We recently had the pleasure of hosting Kirit Patel, IE Master in International Relations (MIR) alumnus who now works at the United Nations Secretariat. He is just one of the many who seize their time at IE to make a career change. Even though he studied economics in his undergraduate, and he worked for FTI Consulting in London for a few years, he realized he wanted to do something with a larger social component. While studying at IE he found out about the U.N.’s Young Professionals Programme, and quickly applied.

He is now an Associate Economic Affairs Officer, dealing with diplomats daily, speechwriting and serving as a focal point for Palestine. In his talk at IE, Kirit gave an informative presentation about the U.N. and its work, and then answered the questions posed by the audience. He pointed out some differences between the U.N. and the private sector, such as the exceptionally collaborative work environment and the people’s passion to make a positive impact in the world. On the other hand he admitted bureaucracy can sometimes be frustrating, but he emphasized it does not hamper the organization’s efforts severely. Bureaucracy is a necessary evil that facilitates all the good that comes from the field work the organization does.

Kirit shared some tips with the students on how to bolster their CV before they apply for a position at the United Nations and NGOs. The importance of volunteering in order to show a strong commitment to the field is paramount. He suggested the students volunteer as much as they can and offered a portal from which to find opportunities to do so. Besides volunteering, languages are a big plus, and according to Kirit French is currently most in demand, as work in Sub-Saharan Africa often involves dealing with French speakers. If you are looking for a way to get started on French right now, there are many options available, including Duolingo, or IE- born Bussu

By Borja Arino; Published on June 30, 2014

Reproduced with permission from http://careers.blogs.ie.edu/2014/06/career-changers-kirit-patel-from-financial-consulting-to-social-projects-cambios-de-carrera-kirit-patel-de-la-consultoria-financiera-a-los-proyectos-sociales.html

26
Jun

PARIS – On June 28, 1914, Archduke Franz Ferdinand, the heir to the Austro-Hungarian throne, and his wife, Sophie, Duchess of Hohenberg, were murdered in Sarajevo – triggering a series of bad decisions that culminated in World War I. A century later, the world is again roiled by conflict and uncertainty, exemplified in the Middle East, Ukraine, and the East and South China Seas. Can an understanding of the mistakes made in 1914 help the world to avoid another major catastrophe?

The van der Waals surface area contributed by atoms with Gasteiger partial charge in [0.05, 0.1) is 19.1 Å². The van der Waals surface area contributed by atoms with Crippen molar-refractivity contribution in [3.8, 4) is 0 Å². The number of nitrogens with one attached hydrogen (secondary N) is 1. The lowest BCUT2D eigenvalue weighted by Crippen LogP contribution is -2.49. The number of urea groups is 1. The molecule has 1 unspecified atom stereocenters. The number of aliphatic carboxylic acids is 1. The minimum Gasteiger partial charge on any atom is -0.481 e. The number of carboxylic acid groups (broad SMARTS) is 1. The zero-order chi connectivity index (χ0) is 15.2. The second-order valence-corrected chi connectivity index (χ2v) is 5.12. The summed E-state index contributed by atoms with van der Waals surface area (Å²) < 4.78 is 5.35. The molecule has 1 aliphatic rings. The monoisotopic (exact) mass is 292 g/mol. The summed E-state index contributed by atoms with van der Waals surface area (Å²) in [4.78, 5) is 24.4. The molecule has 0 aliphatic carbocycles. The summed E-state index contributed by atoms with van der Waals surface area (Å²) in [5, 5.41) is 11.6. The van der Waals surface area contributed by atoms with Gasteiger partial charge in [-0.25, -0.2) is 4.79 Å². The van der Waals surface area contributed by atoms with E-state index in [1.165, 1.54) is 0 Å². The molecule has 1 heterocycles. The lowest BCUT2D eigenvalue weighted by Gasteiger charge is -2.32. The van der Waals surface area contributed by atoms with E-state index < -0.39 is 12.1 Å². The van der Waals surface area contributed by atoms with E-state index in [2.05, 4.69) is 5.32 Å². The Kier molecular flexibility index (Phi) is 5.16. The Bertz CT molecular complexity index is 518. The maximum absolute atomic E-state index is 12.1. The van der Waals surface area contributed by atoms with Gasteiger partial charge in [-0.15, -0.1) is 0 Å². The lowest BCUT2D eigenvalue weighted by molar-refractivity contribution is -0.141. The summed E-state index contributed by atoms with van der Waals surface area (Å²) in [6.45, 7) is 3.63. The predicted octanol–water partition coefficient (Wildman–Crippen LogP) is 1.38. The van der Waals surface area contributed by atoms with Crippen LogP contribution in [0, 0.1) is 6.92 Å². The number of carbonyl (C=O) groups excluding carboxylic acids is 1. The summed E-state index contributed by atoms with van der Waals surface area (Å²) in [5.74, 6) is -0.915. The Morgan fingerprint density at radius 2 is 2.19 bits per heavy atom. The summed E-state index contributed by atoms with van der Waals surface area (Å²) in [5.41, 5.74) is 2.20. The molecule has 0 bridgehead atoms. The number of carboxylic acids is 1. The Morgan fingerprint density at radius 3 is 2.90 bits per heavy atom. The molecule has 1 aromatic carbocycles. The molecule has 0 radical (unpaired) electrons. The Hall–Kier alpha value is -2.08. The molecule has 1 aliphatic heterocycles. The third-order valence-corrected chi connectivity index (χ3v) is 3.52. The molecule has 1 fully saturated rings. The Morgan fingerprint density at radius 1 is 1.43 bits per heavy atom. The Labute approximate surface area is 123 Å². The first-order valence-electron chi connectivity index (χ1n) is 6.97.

To be sure, the global order has changed dramatically over the last hundred years. But the growing sense that we have lost control over history, together with serious doubts about the capabilities and principles of our leaders, lends a certain relevance to the events in Sarajevo in 1914.

Only a year ago, any comparison between the summer of 1914 and today would have seemed artificial. The only parallel that could be drawn was limited to Asia: pundits wondered whether China was gradually becoming the modern equivalent of Germany under Kaiser Wilhelm II, with mounting regional tensions over China’s territorial claims resembling, to some extent, the situation in the Balkans on the eve of WWI.

In the last few months, however, the global context has changed considerably. Given recent developments in the Middle East and Eastern Europe, one could reasonably say that the entire world has come to resemble Europe in 1914.

In fact, the situation today could be considered even more dangerous. After all, a century ago, the world was not haunted by the specter of a nuclear apocalypse. With the instruments of humanity’s collective suicide yet to be invented, war could still be viewed, as the Prussian strategist Carl von Clausewitz famously put it, as “the continuation of politics by other means.”

Nuclear weapons changed everything, with the resulting balance of terror preventing the Cold War’s escalation (despite several near-misses, most notably the 1962 Cuban Missile Crisis). But, over time, so-called “mutual assured destruction” became an increasingly abstract concept.